The relation between urban form, its density (aerial and accessible) and the distribution of functions
Paper i proceeding, 2011
Mixed use development, one of the “mantras in contemporary planning” is a multi-criterion and multi-scalar concept which has various definitions. For this research mixed-use is defined as functional mixed-use and our main interest is to understand the spatial conditions needed to increase the diversity of uses (mix) by combining compatible functions. To analyse the compatibility of land uses and the importance of specific spatial conditions, the three most relevant factors of urban form are chosen: density, accessibility and mixed-use composition. The chosen factors are measured by methods of spacematrix, place syntax and MXI, using the city of Rotterdam (southern part) as case study. The three levels of analysis that are used are: (1) between all the urban blocks, (2) between mixed-use and mono-functional blocks, (3) within different types of mixed-use blocks. The results demonstrate interrelationships between the intensity of land uses on different scale levels. For example, residential density in a biking neighbourhood (radius 1.000) correlates to the density of commercial services in the same or a lower radius, but with of density of cultural and recreational services in a higher radius. In other words, cultural and recreational services need a larger catchment. Furthermore it is demonstrated that mixed-use blocks are denser and have higher accessibility to residential/work and commercial functions. Concerning mixed-use blocks, the results demonstrate a complementary behaviour between the existing functions within a mixed-use block and its surrounding. For instance, blocks with a bi-functional mix of housing and amenities are located in the vicinity of blocks with more work opportunities and blocks consisted of housing and working have a higher access to amenities in their surrounding. Identifying such spatial interrelations between land uses can be of great importance for urban planning and design. It can assist in the process of decision making by providing answers to the questions such as: If we want to create a city centre here, where should we improve accessibility then? Or, where should we, based on the existing distribution of shops, increase the residential density to use the existing potential best?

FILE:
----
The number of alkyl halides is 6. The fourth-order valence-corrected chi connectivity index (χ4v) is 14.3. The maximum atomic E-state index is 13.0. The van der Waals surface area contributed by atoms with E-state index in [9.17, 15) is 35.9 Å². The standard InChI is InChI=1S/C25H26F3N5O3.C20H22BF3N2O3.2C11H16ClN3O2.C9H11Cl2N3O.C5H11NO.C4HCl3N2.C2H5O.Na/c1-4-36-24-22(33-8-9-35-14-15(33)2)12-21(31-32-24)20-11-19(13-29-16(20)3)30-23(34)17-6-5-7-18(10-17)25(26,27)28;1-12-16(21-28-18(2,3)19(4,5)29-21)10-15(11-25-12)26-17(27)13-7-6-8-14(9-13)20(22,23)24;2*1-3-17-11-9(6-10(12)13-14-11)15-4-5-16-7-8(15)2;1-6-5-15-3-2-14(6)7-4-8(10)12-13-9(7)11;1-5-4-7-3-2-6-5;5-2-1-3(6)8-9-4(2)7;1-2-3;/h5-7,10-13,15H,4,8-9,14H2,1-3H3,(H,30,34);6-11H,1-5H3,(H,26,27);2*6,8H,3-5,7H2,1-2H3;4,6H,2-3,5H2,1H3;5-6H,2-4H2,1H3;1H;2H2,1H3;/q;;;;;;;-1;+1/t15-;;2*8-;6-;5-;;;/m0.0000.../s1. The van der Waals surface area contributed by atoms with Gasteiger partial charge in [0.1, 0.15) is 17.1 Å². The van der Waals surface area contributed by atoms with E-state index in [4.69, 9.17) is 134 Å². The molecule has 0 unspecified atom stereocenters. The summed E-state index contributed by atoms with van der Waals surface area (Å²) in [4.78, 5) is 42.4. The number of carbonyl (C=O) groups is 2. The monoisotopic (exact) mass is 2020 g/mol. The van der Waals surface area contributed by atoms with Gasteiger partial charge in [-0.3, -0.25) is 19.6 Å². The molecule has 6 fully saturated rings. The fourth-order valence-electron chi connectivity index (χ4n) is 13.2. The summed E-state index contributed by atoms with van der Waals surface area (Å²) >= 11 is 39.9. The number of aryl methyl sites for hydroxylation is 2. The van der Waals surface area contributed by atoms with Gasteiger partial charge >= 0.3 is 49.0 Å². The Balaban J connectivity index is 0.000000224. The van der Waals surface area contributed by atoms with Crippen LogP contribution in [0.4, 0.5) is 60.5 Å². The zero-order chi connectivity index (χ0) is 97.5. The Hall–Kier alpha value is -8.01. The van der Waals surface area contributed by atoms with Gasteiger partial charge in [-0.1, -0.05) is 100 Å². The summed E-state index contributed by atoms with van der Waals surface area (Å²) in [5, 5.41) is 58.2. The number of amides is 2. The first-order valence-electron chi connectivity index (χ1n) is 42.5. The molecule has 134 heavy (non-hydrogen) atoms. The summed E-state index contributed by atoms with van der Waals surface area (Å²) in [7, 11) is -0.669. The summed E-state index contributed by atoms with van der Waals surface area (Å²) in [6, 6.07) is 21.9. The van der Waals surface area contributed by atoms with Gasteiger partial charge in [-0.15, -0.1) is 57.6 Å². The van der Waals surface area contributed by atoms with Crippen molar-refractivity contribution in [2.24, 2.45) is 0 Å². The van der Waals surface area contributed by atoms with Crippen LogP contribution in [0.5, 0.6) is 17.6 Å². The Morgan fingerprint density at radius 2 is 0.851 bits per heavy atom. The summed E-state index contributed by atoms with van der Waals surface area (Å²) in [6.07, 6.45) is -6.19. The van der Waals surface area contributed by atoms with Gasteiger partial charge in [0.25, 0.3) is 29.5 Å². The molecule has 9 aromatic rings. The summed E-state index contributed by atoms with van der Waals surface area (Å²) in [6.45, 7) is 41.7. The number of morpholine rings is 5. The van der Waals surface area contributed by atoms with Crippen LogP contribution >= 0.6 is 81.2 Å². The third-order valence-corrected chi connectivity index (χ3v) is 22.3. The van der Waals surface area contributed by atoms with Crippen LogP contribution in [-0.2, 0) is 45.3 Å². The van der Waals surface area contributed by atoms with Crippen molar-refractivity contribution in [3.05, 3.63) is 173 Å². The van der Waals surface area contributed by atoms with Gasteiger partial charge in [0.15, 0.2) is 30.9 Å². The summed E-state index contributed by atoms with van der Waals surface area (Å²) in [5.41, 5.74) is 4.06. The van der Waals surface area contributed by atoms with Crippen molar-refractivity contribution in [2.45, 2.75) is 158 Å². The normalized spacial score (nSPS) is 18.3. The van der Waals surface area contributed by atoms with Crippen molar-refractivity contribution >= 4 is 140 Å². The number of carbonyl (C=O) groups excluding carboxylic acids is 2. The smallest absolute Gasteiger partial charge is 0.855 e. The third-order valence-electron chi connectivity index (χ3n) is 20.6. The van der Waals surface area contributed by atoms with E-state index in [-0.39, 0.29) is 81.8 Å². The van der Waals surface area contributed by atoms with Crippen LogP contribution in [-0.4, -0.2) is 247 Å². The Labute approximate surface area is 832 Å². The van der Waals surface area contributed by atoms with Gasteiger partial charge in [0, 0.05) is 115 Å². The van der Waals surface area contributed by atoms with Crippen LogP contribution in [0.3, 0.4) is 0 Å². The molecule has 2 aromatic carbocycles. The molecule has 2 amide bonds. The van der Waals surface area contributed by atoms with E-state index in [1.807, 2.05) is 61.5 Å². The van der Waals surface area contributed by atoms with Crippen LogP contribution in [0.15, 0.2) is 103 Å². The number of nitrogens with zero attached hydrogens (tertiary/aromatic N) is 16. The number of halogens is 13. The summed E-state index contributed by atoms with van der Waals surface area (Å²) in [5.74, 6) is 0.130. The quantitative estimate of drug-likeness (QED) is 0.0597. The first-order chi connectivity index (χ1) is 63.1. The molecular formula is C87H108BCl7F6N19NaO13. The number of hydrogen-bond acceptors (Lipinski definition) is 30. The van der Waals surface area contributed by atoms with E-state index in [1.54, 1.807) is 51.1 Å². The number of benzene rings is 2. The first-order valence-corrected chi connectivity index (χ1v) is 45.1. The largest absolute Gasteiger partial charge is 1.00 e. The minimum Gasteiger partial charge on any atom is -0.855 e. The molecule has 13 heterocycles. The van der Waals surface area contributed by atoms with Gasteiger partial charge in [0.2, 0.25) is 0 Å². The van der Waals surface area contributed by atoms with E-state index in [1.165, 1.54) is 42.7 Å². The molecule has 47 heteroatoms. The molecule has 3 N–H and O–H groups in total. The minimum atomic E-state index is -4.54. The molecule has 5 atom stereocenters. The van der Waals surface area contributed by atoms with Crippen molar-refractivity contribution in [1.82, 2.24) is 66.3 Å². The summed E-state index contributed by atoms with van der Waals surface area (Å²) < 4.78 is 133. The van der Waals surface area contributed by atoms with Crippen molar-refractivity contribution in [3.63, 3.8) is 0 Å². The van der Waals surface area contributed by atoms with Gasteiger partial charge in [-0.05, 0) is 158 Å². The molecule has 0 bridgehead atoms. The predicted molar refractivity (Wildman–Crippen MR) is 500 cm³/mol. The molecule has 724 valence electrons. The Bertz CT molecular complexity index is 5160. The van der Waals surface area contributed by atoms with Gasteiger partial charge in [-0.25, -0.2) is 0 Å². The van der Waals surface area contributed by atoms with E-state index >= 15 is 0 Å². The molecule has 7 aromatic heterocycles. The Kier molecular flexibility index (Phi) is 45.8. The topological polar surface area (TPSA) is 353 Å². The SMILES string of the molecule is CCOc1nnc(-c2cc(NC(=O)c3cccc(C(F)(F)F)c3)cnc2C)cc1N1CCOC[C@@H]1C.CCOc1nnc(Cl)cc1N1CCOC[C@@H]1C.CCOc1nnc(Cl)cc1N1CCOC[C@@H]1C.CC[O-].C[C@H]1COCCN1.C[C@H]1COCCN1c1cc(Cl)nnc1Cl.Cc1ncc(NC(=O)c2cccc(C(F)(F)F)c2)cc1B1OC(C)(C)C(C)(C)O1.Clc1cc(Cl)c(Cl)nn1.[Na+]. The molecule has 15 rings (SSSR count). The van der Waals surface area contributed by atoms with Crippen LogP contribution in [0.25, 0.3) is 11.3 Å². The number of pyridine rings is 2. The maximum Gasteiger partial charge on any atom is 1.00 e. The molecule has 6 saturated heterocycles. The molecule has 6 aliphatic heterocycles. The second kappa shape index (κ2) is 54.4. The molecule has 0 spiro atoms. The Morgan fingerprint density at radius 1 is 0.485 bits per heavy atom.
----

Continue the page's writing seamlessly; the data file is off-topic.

Land Use Compatibility